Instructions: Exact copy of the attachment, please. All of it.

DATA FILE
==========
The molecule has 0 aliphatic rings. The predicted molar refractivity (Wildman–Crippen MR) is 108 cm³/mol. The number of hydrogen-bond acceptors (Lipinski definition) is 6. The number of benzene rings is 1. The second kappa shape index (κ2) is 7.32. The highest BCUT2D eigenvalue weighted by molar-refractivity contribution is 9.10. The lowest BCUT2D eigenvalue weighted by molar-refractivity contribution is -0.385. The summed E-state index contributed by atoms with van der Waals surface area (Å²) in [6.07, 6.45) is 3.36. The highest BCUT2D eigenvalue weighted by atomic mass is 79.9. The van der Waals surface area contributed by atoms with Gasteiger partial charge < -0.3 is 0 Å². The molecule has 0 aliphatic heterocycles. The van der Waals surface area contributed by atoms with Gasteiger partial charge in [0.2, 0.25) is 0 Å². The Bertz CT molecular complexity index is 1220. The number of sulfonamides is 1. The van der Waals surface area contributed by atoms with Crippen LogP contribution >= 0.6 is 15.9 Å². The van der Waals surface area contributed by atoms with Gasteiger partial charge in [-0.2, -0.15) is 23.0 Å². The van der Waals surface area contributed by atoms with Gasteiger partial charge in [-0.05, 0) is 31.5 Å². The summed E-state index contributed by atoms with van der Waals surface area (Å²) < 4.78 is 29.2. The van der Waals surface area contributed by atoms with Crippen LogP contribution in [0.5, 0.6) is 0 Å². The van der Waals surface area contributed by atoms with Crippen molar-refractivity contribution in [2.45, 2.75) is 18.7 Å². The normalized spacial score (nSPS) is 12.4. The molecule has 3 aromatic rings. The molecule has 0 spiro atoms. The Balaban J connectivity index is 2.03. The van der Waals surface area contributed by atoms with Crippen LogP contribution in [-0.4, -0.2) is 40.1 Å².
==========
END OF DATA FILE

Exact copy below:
The molecule has 0 aliphatic rings. The predicted molar refractivity (Wildman–Crippen MR) is 108 cm³/mol. The number of hydrogen-bond acceptors (Lipinski definition) is 6. The number of benzene rings is 1. The second kappa shape index (κ2) is 7.32. The highest BCUT2D eigenvalue weighted by molar-refractivity contribution is 9.10. The lowest BCUT2D eigenvalue weighted by molar-refractivity contribution is -0.385. The summed E-state index contributed by atoms with van der Waals surface area (Å²) in [6.07, 6.45) is 3.36. The highest BCUT2D eigenvalue weighted by atomic mass is 79.9. The van der Waals surface area contributed by atoms with Gasteiger partial charge < -0.3 is 0 Å². The molecule has 0 aliphatic heterocycles. The van der Waals surface area contributed by atoms with Gasteiger partial charge in [0.2, 0.25) is 0 Å². The Bertz CT molecular complexity index is 1220. The number of sulfonamides is 1. The van der Waals surface area contributed by atoms with Crippen LogP contribution >= 0.6 is 15.9 Å². The van der Waals surface area contributed by atoms with Gasteiger partial charge in [-0.2, -0.15) is 23.0 Å². The van der Waals surface area contributed by atoms with Gasteiger partial charge in [-0.05, 0) is 31.5 Å². The summed E-state index contributed by atoms with van der Waals surface area (Å²) < 4.78 is 29.2. The van der Waals surface area contributed by atoms with Crippen LogP contribution in [0.5, 0.6) is 0 Å². The van der Waals surface area contributed by atoms with Crippen molar-refractivity contribution in [2.45, 2.75) is 18.7 Å². The normalized spacial score (nSPS) is 12.4. The molecule has 3 aromatic rings. The molecule has 0 spiro atoms. The Balaban J connectivity index is 2.03. The van der Waals surface area contributed by atoms with Crippen LogP contribution in [-0.4, -0.2) is 40.1 Å².